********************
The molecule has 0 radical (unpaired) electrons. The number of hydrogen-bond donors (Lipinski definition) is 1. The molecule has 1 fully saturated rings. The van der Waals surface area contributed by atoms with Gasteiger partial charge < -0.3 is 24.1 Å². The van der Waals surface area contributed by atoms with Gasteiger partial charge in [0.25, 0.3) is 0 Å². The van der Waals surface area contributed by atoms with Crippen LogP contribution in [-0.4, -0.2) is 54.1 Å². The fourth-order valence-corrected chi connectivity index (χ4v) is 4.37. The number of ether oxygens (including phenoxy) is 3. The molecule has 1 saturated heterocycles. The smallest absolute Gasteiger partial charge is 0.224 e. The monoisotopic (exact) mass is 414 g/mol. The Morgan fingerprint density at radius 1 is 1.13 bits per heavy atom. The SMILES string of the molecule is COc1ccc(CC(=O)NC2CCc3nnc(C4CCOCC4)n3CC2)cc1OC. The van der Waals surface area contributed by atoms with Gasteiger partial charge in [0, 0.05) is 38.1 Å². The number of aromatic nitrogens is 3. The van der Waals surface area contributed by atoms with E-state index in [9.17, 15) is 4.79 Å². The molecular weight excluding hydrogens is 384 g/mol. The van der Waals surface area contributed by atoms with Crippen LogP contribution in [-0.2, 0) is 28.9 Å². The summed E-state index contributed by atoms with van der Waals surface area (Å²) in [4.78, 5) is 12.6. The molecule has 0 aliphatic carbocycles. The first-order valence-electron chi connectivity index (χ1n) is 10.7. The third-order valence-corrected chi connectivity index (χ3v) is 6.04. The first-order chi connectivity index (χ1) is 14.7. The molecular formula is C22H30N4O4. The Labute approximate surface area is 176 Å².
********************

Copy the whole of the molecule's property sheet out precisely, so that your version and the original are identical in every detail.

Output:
The molecule has 0 radical (unpaired) electrons. The number of hydrogen-bond donors (Lipinski definition) is 1. The molecule has 1 fully saturated rings. The van der Waals surface area contributed by atoms with Gasteiger partial charge < -0.3 is 24.1 Å². The van der Waals surface area contributed by atoms with Gasteiger partial charge in [0.25, 0.3) is 0 Å². The van der Waals surface area contributed by atoms with Crippen LogP contribution in [-0.4, -0.2) is 54.1 Å². The fourth-order valence-corrected chi connectivity index (χ4v) is 4.37. The number of ether oxygens (including phenoxy) is 3. The molecule has 1 saturated heterocycles. The smallest absolute Gasteiger partial charge is 0.224 e. The monoisotopic (exact) mass is 414 g/mol. The Morgan fingerprint density at radius 1 is 1.13 bits per heavy atom. The SMILES string of the molecule is COc1ccc(CC(=O)NC2CCc3nnc(C4CCOCC4)n3CC2)cc1OC. The van der Waals surface area contributed by atoms with Gasteiger partial charge in [0, 0.05) is 38.1 Å². The number of aromatic nitrogens is 3. The van der Waals surface area contributed by atoms with E-state index in [9.17, 15) is 4.79 Å². The molecular weight excluding hydrogens is 384 g/mol. The van der Waals surface area contributed by atoms with Crippen LogP contribution in [-0.2, 0) is 28.9 Å². The summed E-state index contributed by atoms with van der Waals surface area (Å²) in [4.78, 5) is 12.6. The molecule has 0 aliphatic carbocycles. The first-order valence-electron chi connectivity index (χ1n) is 10.7. The third-order valence-corrected chi connectivity index (χ3v) is 6.04. The first-order chi connectivity index (χ1) is 14.7. The molecular formula is C22H30N4O4. The Labute approximate surface area is 176 Å².